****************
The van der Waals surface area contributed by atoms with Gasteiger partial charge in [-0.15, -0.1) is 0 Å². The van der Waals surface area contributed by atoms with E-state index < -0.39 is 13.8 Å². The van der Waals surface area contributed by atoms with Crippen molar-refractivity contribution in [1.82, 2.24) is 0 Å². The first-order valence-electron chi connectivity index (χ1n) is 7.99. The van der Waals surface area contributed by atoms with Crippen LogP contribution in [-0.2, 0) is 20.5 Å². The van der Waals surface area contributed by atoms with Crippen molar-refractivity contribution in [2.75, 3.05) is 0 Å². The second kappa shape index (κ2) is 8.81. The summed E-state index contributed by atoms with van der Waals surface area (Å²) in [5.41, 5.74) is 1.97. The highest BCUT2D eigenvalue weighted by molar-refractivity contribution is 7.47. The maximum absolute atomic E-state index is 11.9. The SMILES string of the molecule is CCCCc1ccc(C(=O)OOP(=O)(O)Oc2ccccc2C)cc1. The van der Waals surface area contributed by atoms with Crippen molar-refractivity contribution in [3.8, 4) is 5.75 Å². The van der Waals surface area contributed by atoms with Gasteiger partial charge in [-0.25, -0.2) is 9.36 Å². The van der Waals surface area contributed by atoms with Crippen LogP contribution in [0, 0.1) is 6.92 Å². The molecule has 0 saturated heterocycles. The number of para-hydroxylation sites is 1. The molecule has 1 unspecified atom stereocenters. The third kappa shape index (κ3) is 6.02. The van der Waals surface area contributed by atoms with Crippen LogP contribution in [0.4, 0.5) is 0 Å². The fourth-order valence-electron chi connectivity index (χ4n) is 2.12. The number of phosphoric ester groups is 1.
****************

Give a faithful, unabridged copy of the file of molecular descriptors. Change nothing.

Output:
The van der Waals surface area contributed by atoms with Gasteiger partial charge in [-0.15, -0.1) is 0 Å². The van der Waals surface area contributed by atoms with E-state index < -0.39 is 13.8 Å². The van der Waals surface area contributed by atoms with Crippen molar-refractivity contribution in [1.82, 2.24) is 0 Å². The first-order valence-electron chi connectivity index (χ1n) is 7.99. The van der Waals surface area contributed by atoms with Crippen LogP contribution in [-0.2, 0) is 20.5 Å². The van der Waals surface area contributed by atoms with Crippen molar-refractivity contribution in [2.75, 3.05) is 0 Å². The second kappa shape index (κ2) is 8.81. The summed E-state index contributed by atoms with van der Waals surface area (Å²) in [5.41, 5.74) is 1.97. The highest BCUT2D eigenvalue weighted by molar-refractivity contribution is 7.47. The maximum absolute atomic E-state index is 11.9. The SMILES string of the molecule is CCCCc1ccc(C(=O)OOP(=O)(O)Oc2ccccc2C)cc1. The van der Waals surface area contributed by atoms with Crippen molar-refractivity contribution in [3.8, 4) is 5.75 Å². The van der Waals surface area contributed by atoms with Gasteiger partial charge in [-0.25, -0.2) is 9.36 Å². The van der Waals surface area contributed by atoms with Crippen LogP contribution in [0, 0.1) is 6.92 Å². The molecule has 0 saturated heterocycles. The number of para-hydroxylation sites is 1. The molecule has 1 unspecified atom stereocenters. The third kappa shape index (κ3) is 6.02. The van der Waals surface area contributed by atoms with Crippen LogP contribution in [0.4, 0.5) is 0 Å². The fourth-order valence-electron chi connectivity index (χ4n) is 2.12. The number of phosphoric ester groups is 1.